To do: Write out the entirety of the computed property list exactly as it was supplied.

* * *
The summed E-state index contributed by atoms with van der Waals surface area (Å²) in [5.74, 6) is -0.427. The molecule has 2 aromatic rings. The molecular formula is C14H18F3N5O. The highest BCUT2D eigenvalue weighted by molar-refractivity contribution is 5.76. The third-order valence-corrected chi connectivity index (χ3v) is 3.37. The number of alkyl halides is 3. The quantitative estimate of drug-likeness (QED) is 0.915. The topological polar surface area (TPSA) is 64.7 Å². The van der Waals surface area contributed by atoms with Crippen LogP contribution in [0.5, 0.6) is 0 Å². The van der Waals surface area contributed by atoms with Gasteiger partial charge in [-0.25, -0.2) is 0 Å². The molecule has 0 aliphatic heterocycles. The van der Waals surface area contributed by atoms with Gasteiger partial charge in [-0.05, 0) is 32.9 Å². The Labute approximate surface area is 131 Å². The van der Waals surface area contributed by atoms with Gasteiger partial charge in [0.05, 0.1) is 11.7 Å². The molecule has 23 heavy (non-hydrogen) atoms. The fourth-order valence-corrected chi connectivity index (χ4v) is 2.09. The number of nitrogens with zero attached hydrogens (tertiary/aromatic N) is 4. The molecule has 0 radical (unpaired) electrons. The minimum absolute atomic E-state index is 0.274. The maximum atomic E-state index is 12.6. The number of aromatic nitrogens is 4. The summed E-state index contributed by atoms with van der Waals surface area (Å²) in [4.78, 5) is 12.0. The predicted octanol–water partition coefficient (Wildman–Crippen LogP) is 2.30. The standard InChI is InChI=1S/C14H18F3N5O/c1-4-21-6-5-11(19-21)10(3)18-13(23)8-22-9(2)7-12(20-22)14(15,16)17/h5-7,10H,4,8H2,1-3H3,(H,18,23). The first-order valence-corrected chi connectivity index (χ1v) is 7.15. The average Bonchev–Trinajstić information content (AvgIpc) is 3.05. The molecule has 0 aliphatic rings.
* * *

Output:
The summed E-state index contributed by atoms with van der Waals surface area (Å²) in [5.74, 6) is -0.427. The molecule has 2 aromatic rings. The molecular formula is C14H18F3N5O. The highest BCUT2D eigenvalue weighted by molar-refractivity contribution is 5.76. The third-order valence-corrected chi connectivity index (χ3v) is 3.37. The number of alkyl halides is 3. The quantitative estimate of drug-likeness (QED) is 0.915. The topological polar surface area (TPSA) is 64.7 Å². The van der Waals surface area contributed by atoms with Crippen LogP contribution in [0.5, 0.6) is 0 Å². The van der Waals surface area contributed by atoms with Gasteiger partial charge in [-0.25, -0.2) is 0 Å². The molecule has 0 aliphatic heterocycles. The van der Waals surface area contributed by atoms with Gasteiger partial charge in [-0.05, 0) is 32.9 Å². The Labute approximate surface area is 131 Å². The van der Waals surface area contributed by atoms with Gasteiger partial charge in [0.05, 0.1) is 11.7 Å². The molecule has 23 heavy (non-hydrogen) atoms. The fourth-order valence-corrected chi connectivity index (χ4v) is 2.09. The number of nitrogens with zero attached hydrogens (tertiary/aromatic N) is 4. The molecule has 0 radical (unpaired) electrons. The minimum absolute atomic E-state index is 0.274. The maximum atomic E-state index is 12.6. The number of aromatic nitrogens is 4. The summed E-state index contributed by atoms with van der Waals surface area (Å²) in [4.78, 5) is 12.0. The predicted octanol–water partition coefficient (Wildman–Crippen LogP) is 2.30. The standard InChI is InChI=1S/C14H18F3N5O/c1-4-21-6-5-11(19-21)10(3)18-13(23)8-22-9(2)7-12(20-22)14(15,16)17/h5-7,10H,4,8H2,1-3H3,(H,18,23). The first-order valence-corrected chi connectivity index (χ1v) is 7.15. The average Bonchev–Trinajstić information content (AvgIpc) is 3.05. The molecule has 0 aliphatic rings.